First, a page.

A possible protective genetic polymorphism in COVID-19

An interesting new study published on the preprint server medRxiv* discusses the role of a mucin gene enhancer on the clinical phenotype of the coronavirus disease 2019 (COVID-19), possibly by interacting with host innate immune defenses. The current study indicates a potential protective role for the MUC5B gene variant rs35705950-T in COVID-19.  

Study: A MUC5B Gene Polymorphism, Rs35705950-T, Confers Protective Effects In COVID-19 Infection. Image Credit: NEW-LIGHT-VISUALS / Shutterstock.com

This news article was a review of a preliminary scientific report that had not undergone peer-review at the time of publication. Since its initial publication, the scientific report has now been peer reviewed and accepted for publication in a Scientific Journal. Links to the preliminary and peer-reviewed reports are available in the Sources section at the bottom of this article. View Sources


The COVID-19 pandemic poses a continuing threat to global stability in terms of health and economics. Public health interventions have been effective in limiting the spread of the severe acute respiratory syndrome coronavirus 2 (SARS-CoV-2); however, many of these approaches are not compatible with open economies or free social interactions.

Vaccination has been deployed in most developed countries; however, the rise of newer SARS-CoV-2 variants that resist neutralization by antibodies elicited by ancestral strains of the virus raises new obstacles to the control of the viral transmission. SARS-CoV-2 not only causes critical and fatal illness in a minority of infections but can also cause permanent and debilitating complications following recovery.

One such complication is pulmonary fibrosis. Idiopathic pulmonary fibrosis (IPF) is a condition in which the lungs develop progressive scarring, with survival for a median of only 2-3 years unless the patient gets a lung transplant.

IPF patients are more likely to be elderly, with cardiovascular disease, diabetes, or a history of smoking. Each of these factors also poses these individuals at a greater risk for severe COVID-19, thus indicating that the two may have common pathogenesis. This may involve both genetic and environmental factors, along with aging and epigenetic changes that promote fibrosis.

Among the genetic factors is the functional gene variant termed rs35705950-T, upstream of the mucin 5B, oligomeric mucus/gel-forming MUC5B gene. This gene is located within an enhancer region that can be modified epigenetically and is implicated in disease-causing gene expression in IPF.

Study findings

The MUC5B variant rs35705950-T is found in about 20% of individuals of European origin. For this reason, the possibility of its involvement in IPF, as well as COVID-19 severity, was explored in a cohort of over 650,000 United States veterans who were part of the Million Veteran Program (MVP).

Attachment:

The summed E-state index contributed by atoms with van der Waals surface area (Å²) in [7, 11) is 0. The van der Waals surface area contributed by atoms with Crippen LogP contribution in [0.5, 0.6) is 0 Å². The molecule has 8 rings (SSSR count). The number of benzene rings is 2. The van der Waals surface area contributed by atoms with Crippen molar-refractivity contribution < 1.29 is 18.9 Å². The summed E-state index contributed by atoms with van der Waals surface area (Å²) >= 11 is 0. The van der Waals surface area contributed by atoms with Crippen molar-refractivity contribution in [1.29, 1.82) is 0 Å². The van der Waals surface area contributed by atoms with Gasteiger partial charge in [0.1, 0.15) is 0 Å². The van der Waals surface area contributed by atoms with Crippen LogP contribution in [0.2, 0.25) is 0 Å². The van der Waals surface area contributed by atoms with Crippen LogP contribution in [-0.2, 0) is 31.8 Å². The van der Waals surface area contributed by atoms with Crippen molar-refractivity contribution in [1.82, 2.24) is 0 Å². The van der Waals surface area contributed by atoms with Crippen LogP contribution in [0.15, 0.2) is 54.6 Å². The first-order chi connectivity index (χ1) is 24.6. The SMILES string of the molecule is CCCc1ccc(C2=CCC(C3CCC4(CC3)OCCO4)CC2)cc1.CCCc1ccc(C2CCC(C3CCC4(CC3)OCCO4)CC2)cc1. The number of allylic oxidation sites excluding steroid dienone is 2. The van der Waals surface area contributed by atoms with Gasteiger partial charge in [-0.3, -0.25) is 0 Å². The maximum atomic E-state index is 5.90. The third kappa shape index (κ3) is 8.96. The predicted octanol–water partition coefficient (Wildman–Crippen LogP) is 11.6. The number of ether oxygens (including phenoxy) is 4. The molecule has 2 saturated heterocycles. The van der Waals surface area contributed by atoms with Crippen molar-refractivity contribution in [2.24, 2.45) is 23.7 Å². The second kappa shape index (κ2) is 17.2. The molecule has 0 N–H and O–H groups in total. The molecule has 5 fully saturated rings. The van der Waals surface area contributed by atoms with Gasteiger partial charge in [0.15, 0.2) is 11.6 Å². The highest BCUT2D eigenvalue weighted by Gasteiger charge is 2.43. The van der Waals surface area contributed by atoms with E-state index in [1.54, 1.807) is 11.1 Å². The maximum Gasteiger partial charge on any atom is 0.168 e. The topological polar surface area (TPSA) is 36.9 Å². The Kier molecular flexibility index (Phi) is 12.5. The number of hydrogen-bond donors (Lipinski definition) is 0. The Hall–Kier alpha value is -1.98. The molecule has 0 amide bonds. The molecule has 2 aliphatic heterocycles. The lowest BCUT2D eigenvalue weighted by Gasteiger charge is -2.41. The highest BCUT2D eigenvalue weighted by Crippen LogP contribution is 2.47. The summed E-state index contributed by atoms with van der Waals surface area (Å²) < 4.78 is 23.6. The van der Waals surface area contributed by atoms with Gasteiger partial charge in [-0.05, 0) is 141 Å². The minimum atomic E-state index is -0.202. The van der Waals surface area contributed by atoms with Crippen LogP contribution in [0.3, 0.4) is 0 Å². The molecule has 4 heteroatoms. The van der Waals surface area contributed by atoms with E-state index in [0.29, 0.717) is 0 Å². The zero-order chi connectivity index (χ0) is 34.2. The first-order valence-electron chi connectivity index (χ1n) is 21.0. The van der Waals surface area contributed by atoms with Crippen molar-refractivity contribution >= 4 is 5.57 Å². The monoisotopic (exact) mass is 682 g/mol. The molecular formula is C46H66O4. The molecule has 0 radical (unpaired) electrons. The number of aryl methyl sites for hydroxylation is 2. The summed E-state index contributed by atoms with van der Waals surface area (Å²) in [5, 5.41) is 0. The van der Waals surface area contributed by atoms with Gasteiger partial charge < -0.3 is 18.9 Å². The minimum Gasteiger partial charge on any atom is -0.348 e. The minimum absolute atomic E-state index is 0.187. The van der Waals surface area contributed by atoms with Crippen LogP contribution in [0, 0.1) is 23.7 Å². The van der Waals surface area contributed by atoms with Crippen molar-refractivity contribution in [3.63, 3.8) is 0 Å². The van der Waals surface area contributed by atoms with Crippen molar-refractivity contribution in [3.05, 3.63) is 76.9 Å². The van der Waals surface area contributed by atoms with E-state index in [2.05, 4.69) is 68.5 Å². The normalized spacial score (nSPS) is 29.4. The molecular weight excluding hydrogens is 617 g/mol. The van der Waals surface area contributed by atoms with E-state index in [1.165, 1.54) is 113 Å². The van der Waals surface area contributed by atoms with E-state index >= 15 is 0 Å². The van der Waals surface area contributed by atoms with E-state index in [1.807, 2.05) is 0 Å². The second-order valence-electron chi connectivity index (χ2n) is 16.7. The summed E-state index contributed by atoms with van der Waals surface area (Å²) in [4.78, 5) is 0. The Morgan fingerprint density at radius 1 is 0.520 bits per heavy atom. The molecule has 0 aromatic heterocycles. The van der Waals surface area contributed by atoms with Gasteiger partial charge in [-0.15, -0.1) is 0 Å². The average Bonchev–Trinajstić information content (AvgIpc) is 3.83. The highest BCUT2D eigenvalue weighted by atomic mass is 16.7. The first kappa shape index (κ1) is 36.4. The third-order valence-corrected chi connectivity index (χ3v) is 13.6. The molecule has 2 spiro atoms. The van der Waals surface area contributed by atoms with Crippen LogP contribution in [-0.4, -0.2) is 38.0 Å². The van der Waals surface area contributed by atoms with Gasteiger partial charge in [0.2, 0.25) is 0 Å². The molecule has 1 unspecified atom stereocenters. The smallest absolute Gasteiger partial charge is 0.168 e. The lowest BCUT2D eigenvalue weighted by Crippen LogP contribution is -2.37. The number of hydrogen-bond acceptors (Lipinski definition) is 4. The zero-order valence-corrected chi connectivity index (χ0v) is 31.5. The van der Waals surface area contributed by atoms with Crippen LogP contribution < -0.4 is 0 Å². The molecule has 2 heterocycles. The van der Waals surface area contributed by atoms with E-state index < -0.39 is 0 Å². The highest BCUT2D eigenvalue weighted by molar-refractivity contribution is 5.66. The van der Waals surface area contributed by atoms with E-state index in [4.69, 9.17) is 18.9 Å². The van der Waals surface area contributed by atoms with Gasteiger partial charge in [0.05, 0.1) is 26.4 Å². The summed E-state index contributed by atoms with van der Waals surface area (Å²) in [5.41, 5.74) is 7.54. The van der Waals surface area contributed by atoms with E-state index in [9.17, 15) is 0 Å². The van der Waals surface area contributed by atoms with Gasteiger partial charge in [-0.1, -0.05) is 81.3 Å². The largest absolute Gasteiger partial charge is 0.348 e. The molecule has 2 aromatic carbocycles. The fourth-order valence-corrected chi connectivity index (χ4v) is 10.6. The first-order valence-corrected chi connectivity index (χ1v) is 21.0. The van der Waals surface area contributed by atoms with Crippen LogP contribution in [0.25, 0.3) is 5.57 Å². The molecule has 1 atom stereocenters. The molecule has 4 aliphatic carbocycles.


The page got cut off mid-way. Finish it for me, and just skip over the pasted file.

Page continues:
The researchers analyzed the health records of these individuals along with their genotyping data. This information was then compared with a similar study in the Host Genetics Initiative (HGI), which combines more than 160 genetic analyses to allow faster research into the current pandemic.

The MVP analysis shows that 12 respiratory illnesses are associated with the gene variant in people of European ancestry. This includes an increase of IPF risk by almost three times, other pneumonopathies by over 2.6 times, and a more than doubled risk of post-inflammatory pulmonary fibrosis.

The risks of respiratory failure, ventilator dependence, pneumonia, and lung transplant were also increased with the presence of this variant. Influenza was not associated with this gene, however.

In people of African ancestry, this variant was also linked to three lung illnesses including idiopathic alveolitis, pneumonopathy, and post-inflammatory pulmonary fibrosis. The closest link was with a raised level of neutrophils, which was reported by these researchers for the first time.

In the European ancestry cohort, many other markers were identified for this gene variant, such as a higher white cell count, neutrophil fraction, eosinophils, monocytes, platelets, and estimated glomerular filtration rate (eGFR). Serum albumin, lymphocyte fraction, and creatinine tended to be reduced in individuals with this variant.

Except for monocyte absolute counts, the other changes were not observed in the African or Hispanic ancestry cohorts.

The odds of developing pneumonia within 60 days of SARS-CoV-2 infection were lower in the MVP cohort who had this allele, with the chances dropping by 15% with each additional allele. In those who were not infected, however, the chances were 8% higher with each additional allele.